HU URGES NI EXEC TO BRING THE BEATS BACK AS IT EXAMINES RETURN OF LIVE MUSIC
09 June 2021
Hospitality Ulster is calling on the NI Executive to do all it can to lift the ban on live music when it meets tomorrow to review coronavirus restrictions.
In the lead into the meeting it has welcomed Communities Minister Deirdre Hargey MLAs indication to support the re-establishment of live music here, from 21 June.
Now it is encouraging the wider Executive to make the right call collectively to get live music back, which has been sadly missing throughout the early stages of the reopening of the hospitality sector.
The organisation is also pressing the Executive to accelerate the easement programme and bring forward the ‘freedom day’ when all restrictions will be lifted.
The call comes as the latest information from market measurement, data and research consultancy CGA in association with Hospitality Ulster shows that as of last week, Northern Ireland has seen a 3.5% fall in cases with 74% of the Northern Ireland adult population receiving a vaccine dose and almost half having received their second dose. Comparison to other parts of the UK shows that Northern Ireland’s case rate is lower than the majority of English regions, with a significantly lower rate than the likes of the North West, Yorkshire or London.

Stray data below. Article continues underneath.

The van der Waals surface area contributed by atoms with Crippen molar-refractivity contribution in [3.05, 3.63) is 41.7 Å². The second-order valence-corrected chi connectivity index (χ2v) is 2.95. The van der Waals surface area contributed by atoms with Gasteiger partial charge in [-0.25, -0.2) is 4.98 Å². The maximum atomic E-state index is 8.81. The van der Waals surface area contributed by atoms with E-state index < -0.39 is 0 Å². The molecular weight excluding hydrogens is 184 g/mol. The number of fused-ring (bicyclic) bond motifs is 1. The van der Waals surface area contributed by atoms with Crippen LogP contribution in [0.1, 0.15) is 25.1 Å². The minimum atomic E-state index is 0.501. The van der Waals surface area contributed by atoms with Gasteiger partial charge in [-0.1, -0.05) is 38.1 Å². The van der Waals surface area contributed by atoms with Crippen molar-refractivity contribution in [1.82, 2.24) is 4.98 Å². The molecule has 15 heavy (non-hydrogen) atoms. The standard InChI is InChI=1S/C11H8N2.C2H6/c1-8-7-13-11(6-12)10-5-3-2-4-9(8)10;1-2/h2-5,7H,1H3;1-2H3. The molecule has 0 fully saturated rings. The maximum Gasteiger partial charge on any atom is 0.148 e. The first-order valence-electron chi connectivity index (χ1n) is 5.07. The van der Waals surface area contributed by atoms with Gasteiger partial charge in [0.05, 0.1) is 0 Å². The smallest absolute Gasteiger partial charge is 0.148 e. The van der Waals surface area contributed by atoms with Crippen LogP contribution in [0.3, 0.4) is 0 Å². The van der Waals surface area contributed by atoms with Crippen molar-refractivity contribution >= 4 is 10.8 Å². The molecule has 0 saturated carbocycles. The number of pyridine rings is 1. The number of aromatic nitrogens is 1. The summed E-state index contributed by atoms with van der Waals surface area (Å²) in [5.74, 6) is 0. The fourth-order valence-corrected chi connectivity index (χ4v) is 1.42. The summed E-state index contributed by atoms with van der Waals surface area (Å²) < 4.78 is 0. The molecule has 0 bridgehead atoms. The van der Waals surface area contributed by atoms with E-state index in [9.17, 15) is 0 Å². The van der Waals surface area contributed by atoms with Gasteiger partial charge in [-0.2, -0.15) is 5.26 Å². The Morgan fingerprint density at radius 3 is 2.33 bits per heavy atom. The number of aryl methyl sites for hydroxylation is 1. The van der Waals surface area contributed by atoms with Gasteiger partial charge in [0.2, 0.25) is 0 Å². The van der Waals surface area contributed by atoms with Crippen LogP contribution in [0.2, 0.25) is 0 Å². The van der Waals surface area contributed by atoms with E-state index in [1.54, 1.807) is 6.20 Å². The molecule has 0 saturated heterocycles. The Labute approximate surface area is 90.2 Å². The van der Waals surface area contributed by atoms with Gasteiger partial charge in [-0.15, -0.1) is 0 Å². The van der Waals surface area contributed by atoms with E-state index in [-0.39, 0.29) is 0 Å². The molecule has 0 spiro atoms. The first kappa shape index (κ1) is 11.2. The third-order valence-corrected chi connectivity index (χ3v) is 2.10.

Colin Neill, Chief Executive of Hospitality Ulster said:
“Live music is a huge part of the hospitality offering in Northern Ireland and brings hundreds of thousands of people to venues every year. People go out to our pubs, hotels and restaurants seeking a drink, good food, and to be entertained – live music is an integral part of that. It is hard to say we are fully open when we do not have the important factor of live entertainment available. It is much missed by customers as they get back out. We encourage the Executive to do the right thing tomorrow and green light the return of live music, especially for the musicians and the venues who are struggling.”
“Northern Ireland is known for its rich fabric of talented musicians. These musicians, and the venues which host them, feel left behind. With data showing low Covid-19 transmission rates and the increasing success of the vaccine roll-out, now is the time for live music to be back on the agenda.”
“Surely with the successful re-emergence of the sector to date, there now must be huge focus on the lifting of all restrictions to get the entire sector on its feet again. We hope that our ‘freedom day’ isn’t far away.”